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    Date: Wed, 25 Jan 89 09:16:50 MST
    From: sandra%defun@cs.utah.edu (Sandra J Loosemore)

    > Date: Tue, 24 Jan 89 21:10 EST
    > From: David A. Moon <Moon@STONY-BROOK.SCRC.Symbolics.COM>
    > This is said to be a clarification, but I believe it is a change because
    > it makes the default semantics very different from the NOTINLINE
    > semantics (items 2b and 2c).  However, I can't find anything in CLtL
    > that's contradicted by this proposal.

    I suppose the most consistent specification would be to only allow
    tail recursion optimization in the -presence- of an INLINE
    declaration.  But I think the current wording of item 2b more closely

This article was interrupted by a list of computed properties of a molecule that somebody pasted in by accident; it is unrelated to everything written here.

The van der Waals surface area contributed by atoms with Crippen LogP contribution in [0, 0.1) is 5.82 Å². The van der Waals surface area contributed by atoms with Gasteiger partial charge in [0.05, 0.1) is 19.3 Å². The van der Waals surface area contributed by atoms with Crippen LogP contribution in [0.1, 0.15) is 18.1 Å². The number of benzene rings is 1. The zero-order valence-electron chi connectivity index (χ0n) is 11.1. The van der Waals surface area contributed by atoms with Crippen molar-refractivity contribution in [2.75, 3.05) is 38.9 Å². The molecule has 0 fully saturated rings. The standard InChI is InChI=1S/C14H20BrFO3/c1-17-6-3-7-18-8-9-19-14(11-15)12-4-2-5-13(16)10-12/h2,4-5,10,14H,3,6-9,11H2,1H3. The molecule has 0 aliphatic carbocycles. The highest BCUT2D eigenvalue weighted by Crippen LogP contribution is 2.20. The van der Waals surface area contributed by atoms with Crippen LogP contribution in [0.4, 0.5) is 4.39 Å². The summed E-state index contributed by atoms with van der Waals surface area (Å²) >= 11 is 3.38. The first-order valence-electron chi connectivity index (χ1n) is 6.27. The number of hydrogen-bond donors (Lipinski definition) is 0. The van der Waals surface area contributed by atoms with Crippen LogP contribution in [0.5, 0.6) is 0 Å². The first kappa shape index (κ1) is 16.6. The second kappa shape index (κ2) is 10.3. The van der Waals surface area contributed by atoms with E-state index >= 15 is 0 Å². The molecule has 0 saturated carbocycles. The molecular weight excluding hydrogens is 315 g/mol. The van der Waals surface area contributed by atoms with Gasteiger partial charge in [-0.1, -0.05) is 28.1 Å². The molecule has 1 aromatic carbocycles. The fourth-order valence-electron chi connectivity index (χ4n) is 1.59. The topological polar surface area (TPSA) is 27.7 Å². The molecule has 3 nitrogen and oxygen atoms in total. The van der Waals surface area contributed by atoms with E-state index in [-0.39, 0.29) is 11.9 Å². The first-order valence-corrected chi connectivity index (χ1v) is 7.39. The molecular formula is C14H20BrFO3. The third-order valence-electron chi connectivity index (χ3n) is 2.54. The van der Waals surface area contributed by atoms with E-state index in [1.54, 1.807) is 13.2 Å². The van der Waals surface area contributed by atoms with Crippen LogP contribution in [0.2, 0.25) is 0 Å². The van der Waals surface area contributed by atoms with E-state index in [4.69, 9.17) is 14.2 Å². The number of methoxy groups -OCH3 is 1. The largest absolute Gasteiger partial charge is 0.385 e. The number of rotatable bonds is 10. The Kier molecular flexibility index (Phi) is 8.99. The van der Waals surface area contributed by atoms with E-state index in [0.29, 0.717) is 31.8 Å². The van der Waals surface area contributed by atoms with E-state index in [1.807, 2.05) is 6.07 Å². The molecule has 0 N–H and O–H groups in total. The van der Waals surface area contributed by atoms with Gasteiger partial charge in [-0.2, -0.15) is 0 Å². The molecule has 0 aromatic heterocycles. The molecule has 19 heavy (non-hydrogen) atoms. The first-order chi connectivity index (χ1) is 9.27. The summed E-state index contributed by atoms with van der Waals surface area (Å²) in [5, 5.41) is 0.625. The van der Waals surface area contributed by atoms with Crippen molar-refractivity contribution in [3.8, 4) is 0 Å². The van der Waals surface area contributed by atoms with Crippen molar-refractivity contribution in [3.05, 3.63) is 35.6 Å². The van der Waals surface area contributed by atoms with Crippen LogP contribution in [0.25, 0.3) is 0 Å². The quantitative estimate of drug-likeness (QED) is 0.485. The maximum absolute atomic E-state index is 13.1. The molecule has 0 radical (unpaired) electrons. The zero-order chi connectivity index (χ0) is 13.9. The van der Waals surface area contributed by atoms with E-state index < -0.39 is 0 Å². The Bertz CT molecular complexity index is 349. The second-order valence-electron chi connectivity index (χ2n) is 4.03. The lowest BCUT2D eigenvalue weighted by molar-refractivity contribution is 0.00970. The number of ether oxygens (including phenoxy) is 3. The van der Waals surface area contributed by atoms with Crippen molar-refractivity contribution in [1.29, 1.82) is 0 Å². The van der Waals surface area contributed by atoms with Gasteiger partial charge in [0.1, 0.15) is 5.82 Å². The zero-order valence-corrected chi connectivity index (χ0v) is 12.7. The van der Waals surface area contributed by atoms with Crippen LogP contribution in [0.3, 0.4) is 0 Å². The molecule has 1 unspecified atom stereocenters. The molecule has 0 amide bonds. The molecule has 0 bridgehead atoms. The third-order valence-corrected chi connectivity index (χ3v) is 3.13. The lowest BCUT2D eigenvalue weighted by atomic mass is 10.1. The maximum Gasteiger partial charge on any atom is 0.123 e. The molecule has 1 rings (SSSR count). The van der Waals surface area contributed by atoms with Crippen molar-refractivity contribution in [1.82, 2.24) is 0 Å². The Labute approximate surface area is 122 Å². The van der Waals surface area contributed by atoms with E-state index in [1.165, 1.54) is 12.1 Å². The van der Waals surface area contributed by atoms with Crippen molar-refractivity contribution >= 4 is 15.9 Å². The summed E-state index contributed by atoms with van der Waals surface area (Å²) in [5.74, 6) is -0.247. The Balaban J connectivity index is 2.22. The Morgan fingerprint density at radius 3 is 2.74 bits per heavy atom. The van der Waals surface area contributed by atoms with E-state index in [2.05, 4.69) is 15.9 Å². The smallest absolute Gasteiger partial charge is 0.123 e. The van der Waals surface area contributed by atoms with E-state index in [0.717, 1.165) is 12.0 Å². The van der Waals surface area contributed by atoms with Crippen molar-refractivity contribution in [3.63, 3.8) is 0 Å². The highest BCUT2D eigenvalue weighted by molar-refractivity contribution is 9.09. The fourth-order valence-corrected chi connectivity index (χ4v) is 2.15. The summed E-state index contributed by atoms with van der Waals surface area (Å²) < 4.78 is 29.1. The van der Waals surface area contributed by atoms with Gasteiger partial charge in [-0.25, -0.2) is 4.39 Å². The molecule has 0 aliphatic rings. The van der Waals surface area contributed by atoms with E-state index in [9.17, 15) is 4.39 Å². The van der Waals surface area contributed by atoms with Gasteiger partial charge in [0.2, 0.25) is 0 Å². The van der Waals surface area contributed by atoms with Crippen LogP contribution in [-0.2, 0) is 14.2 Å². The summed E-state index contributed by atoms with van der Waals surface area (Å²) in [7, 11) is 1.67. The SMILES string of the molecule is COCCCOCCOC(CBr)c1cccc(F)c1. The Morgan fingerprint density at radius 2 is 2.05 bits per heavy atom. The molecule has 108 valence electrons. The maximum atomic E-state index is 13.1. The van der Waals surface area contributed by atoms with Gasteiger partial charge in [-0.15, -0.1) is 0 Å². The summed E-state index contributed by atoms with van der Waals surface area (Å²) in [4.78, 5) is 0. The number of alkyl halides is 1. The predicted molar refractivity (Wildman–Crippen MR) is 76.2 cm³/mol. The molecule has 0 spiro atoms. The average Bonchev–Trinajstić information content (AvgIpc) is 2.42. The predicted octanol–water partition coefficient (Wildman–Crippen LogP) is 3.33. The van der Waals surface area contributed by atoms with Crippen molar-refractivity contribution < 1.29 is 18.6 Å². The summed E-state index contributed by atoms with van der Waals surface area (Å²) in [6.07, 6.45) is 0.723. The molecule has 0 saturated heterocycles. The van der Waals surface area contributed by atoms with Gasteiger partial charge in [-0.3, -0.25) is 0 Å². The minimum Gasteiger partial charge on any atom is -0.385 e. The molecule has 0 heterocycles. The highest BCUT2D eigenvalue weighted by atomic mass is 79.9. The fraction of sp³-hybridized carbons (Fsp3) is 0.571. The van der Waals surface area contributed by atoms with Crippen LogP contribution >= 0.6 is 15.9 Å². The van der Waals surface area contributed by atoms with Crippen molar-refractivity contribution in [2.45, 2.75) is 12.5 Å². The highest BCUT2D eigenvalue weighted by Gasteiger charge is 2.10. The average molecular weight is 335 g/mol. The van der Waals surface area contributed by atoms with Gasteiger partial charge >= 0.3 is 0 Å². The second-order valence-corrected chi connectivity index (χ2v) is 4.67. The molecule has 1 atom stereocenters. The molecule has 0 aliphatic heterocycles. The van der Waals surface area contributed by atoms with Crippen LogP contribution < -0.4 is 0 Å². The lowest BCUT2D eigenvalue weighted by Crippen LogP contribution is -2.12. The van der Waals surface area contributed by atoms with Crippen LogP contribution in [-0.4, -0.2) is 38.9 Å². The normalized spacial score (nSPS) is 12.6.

represents current practice.  It's how A-Lisp and Utah Common Lisp
    work, and I think VaxLisp does this also.  The rather ancient version
    of Lucid Lisp I have seems to do tail recursion optimization even if
    you proclaim the function NOTINLINE.  Is there some other particular
    behavior you'd like to see specified instead? 

Not really.  On the whole I would prefer that user-defined functions are
NOTINLINE by default, and only an INLINE declaration allows the compiler
to assume that the function<->function-name association will not change.
However, I'm not strongly opposed to your idea of introducing a third
state in addition to INLINE and NOTINLINE, and making it the default.

    Item 2c (block compilation) has been more controversial

I cannot think of any believable justification for favoring tail
recursion in the absence of an INLINE declaration yet opposing block
compilation in the absence of an INLINE declaration.  I think we should
either allow neither or allow both.